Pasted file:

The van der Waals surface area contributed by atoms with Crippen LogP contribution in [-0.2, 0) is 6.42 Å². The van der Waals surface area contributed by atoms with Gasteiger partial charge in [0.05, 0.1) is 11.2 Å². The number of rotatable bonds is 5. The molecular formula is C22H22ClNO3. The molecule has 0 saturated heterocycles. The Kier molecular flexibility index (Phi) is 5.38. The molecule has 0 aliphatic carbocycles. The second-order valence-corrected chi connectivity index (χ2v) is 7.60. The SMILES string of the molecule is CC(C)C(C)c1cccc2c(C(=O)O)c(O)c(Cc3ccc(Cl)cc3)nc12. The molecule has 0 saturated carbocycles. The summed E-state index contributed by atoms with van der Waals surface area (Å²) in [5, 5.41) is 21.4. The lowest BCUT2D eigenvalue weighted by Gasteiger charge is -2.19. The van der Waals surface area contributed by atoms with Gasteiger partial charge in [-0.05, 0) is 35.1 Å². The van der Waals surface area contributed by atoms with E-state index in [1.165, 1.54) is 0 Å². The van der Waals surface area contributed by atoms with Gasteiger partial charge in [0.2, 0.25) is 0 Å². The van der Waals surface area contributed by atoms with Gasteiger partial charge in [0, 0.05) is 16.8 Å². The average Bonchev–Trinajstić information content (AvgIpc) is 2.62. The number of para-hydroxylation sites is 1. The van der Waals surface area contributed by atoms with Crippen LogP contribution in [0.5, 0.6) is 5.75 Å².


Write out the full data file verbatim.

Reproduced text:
The van der Waals surface area contributed by atoms with Crippen LogP contribution in [-0.2, 0) is 6.42 Å². The van der Waals surface area contributed by atoms with Gasteiger partial charge in [0.05, 0.1) is 11.2 Å². The number of rotatable bonds is 5. The molecular formula is C22H22ClNO3. The molecule has 0 saturated heterocycles. The Kier molecular flexibility index (Phi) is 5.38. The molecule has 0 aliphatic carbocycles. The second-order valence-corrected chi connectivity index (χ2v) is 7.60. The SMILES string of the molecule is CC(C)C(C)c1cccc2c(C(=O)O)c(O)c(Cc3ccc(Cl)cc3)nc12. The molecule has 0 saturated carbocycles. The summed E-state index contributed by atoms with van der Waals surface area (Å²) in [5, 5.41) is 21.4. The lowest BCUT2D eigenvalue weighted by Gasteiger charge is -2.19. The van der Waals surface area contributed by atoms with Gasteiger partial charge in [-0.05, 0) is 35.1 Å². The van der Waals surface area contributed by atoms with E-state index in [1.165, 1.54) is 0 Å². The van der Waals surface area contributed by atoms with Gasteiger partial charge in [0.2, 0.25) is 0 Å². The van der Waals surface area contributed by atoms with Gasteiger partial charge in [0, 0.05) is 16.8 Å². The average Bonchev–Trinajstić information content (AvgIpc) is 2.62. The number of para-hydroxylation sites is 1. The van der Waals surface area contributed by atoms with Crippen LogP contribution in [0.5, 0.6) is 5.75 Å².